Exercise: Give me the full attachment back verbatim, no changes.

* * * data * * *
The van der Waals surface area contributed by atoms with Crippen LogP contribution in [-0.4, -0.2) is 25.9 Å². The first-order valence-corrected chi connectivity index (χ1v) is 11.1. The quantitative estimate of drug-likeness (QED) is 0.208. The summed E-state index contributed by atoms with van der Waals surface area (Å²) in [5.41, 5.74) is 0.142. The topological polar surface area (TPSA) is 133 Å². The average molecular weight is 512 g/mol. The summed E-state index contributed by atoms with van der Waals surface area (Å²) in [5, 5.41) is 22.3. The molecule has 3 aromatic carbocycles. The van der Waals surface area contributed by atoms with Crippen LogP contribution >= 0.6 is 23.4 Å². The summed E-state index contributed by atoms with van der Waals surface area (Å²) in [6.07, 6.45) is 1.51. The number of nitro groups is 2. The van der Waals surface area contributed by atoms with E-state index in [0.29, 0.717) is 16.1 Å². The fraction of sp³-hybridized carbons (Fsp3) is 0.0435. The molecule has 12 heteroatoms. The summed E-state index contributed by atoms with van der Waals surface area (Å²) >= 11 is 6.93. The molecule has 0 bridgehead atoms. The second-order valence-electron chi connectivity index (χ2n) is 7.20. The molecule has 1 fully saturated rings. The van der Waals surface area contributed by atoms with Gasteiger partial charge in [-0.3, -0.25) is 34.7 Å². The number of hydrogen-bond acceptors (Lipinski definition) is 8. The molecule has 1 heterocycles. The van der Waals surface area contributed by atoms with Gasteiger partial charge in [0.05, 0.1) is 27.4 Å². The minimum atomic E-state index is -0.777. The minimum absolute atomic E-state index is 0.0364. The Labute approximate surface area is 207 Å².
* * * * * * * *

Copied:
The van der Waals surface area contributed by atoms with Crippen LogP contribution in [-0.4, -0.2) is 25.9 Å². The first-order valence-corrected chi connectivity index (χ1v) is 11.1. The quantitative estimate of drug-likeness (QED) is 0.208. The summed E-state index contributed by atoms with van der Waals surface area (Å²) in [5.41, 5.74) is 0.142. The topological polar surface area (TPSA) is 133 Å². The average molecular weight is 512 g/mol. The summed E-state index contributed by atoms with van der Waals surface area (Å²) in [5, 5.41) is 22.3. The molecule has 3 aromatic carbocycles. The van der Waals surface area contributed by atoms with Crippen LogP contribution >= 0.6 is 23.4 Å². The summed E-state index contributed by atoms with van der Waals surface area (Å²) in [6.07, 6.45) is 1.51. The number of nitro groups is 2. The van der Waals surface area contributed by atoms with E-state index in [0.29, 0.717) is 16.1 Å². The fraction of sp³-hybridized carbons (Fsp3) is 0.0435. The molecule has 12 heteroatoms. The summed E-state index contributed by atoms with van der Waals surface area (Å²) >= 11 is 6.93. The molecule has 0 bridgehead atoms. The second-order valence-electron chi connectivity index (χ2n) is 7.20. The molecule has 1 fully saturated rings. The van der Waals surface area contributed by atoms with Gasteiger partial charge in [-0.3, -0.25) is 34.7 Å². The number of hydrogen-bond acceptors (Lipinski definition) is 8. The molecule has 1 heterocycles. The van der Waals surface area contributed by atoms with Gasteiger partial charge in [0.05, 0.1) is 27.4 Å². The minimum atomic E-state index is -0.777. The minimum absolute atomic E-state index is 0.0364. The Labute approximate surface area is 207 Å².